MARSHALL, IL. (ECWd) –
In the Coles County Courthouse yesterday, the Court determined that recordings for executive sessions of committees of the council should not be copied and given to elected officials in this case for the following reasons:
1) that plaintiff failed to show his “need” or a proper reason for copies
2) that there was a distinct difference between recordings and typewritten minutes
3) that the Open Meetings Act and Freedom of Information Act “did not specifically allow” their copying for elected officials
LeFever’s attorney presented very compelling arguments in the case but in the end, the city’s attorney managed to convince the court that there would be some “harm” if the recordings were to be released to the alderman.
What follows is my opinion on this decision, and the reasons I do not agree with the Court in this case.
First, an elected official has the duty to tender votes on specific issues, and he owes that duty to his constituents to be as knowledgeable as possible on everything he may be called upon to vote on. When trust in officials making up a committee of the public body has eroded, as with this city council, then their recommendations as a committee can no longer be trusted. If you remember back last year, illegal pay raises were discovered, but the council’s committee – including an alderman that could not legally hold that position, held several closed session meetings, a decision was made to approve and back-date the illegal pay raises. That was why this alderman wanted the recordings – and additionally because there were closed sessions in which he was the target of their discussions, which would have violated the Open Meetings Act. Through the course of this case, the city acknowledged a violation of the Open Meetings Act by admitting that they did not even record one of the closed session meetings as required by law.
The second reason I disagree is that the Court seemed to distinguish between recordings and other forms of records when the FOIA does not make any such distinction. The reasoning for the Court was that the Open Meetings Act instructed the public bodies to review the recording on a regular basis and then determine whether or not to release them to the public. That, determined the court, was the operative language in the Act and it did not permit copying of recordings for individual elected officials.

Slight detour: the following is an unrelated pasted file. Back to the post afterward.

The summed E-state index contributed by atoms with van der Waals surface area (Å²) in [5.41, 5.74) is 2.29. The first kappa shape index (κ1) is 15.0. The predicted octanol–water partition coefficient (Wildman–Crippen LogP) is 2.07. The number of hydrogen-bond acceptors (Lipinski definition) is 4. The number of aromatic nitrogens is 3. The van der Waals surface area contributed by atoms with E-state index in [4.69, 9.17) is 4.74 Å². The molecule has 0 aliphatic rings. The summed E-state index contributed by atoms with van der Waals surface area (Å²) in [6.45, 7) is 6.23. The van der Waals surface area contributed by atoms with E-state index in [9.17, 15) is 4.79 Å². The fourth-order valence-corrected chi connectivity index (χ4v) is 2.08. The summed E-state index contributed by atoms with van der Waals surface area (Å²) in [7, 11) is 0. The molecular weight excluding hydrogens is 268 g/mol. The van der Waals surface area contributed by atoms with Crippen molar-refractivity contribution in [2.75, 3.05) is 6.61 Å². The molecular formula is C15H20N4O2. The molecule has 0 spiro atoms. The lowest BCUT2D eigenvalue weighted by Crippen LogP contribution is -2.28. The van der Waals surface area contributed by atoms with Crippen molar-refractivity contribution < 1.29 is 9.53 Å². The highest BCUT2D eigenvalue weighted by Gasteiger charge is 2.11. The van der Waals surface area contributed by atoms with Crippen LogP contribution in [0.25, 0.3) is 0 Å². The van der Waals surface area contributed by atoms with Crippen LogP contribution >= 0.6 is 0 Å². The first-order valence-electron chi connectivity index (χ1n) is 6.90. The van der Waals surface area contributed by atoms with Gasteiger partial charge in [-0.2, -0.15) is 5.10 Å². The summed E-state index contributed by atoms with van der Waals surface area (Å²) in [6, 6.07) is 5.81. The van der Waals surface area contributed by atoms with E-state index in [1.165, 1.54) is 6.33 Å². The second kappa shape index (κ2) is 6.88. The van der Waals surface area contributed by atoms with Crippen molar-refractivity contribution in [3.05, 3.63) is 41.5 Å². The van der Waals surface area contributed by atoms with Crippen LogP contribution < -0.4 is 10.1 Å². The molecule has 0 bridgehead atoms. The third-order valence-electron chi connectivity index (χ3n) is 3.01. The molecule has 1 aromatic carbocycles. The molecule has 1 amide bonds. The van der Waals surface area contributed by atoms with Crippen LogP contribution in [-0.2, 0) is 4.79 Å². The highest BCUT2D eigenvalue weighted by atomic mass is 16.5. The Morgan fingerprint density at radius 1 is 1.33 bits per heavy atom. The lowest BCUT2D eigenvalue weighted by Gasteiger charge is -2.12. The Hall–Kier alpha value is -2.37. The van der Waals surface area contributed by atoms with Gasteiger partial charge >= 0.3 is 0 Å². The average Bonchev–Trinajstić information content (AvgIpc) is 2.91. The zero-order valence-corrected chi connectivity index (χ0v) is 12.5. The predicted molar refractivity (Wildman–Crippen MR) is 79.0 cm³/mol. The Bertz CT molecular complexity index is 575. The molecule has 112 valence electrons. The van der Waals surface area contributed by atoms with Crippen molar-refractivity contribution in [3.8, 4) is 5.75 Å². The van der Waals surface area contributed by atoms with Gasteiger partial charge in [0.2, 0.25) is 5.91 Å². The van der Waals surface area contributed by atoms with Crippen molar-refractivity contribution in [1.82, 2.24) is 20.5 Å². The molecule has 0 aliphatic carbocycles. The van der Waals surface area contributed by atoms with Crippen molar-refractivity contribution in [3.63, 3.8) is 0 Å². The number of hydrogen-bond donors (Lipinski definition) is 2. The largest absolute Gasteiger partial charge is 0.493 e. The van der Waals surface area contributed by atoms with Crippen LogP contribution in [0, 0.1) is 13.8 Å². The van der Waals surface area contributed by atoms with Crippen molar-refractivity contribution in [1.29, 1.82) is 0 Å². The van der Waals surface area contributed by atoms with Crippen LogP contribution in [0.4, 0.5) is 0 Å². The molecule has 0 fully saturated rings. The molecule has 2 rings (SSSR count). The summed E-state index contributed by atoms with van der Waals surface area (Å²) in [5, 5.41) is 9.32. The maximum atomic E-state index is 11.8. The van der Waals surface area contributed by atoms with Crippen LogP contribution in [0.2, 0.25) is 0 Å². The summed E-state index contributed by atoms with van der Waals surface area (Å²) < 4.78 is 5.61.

My disagreement comes when the Court (and both attorneys) failed to acknowledge that the Open Meetings Act specifically prohibits release “to the public” unless the public body authorizes it. The key words are “to the public“, and a sitting elected official of the public body is not considered “the public” – which is why closed sessions can be closed “to the public” but not the elected officials. Copies of closed session minutes were given to elected officials and recordings are consider no different in the eyes of the Freedom of Information Act.
Third is that I believe that by specifically prohibiting their release “to the public“, the legislature did not have the intent to prohibit their release to elected officials of the public body, because if they did there would have been no reason to specifically prohibit their release “to the public“.
There was considerable discussions of what happens if the minutes are publicized, and my response is that there are other laws on the books that would address that situation if it were ever to happen. So in the end, the Court made the determination based on the information presented and argued.
In the end, this was a fight for the right to access information and data to assist a sitting alderman in the performance of his duties. Nothing in the records or in the Court decision even insinuated this to be frivolous, unwarranted, unneeded, or anything of the sort, and I believe it stands a chance of being overturned in an Appellate Court should it be appealed, but that is not my decision to make.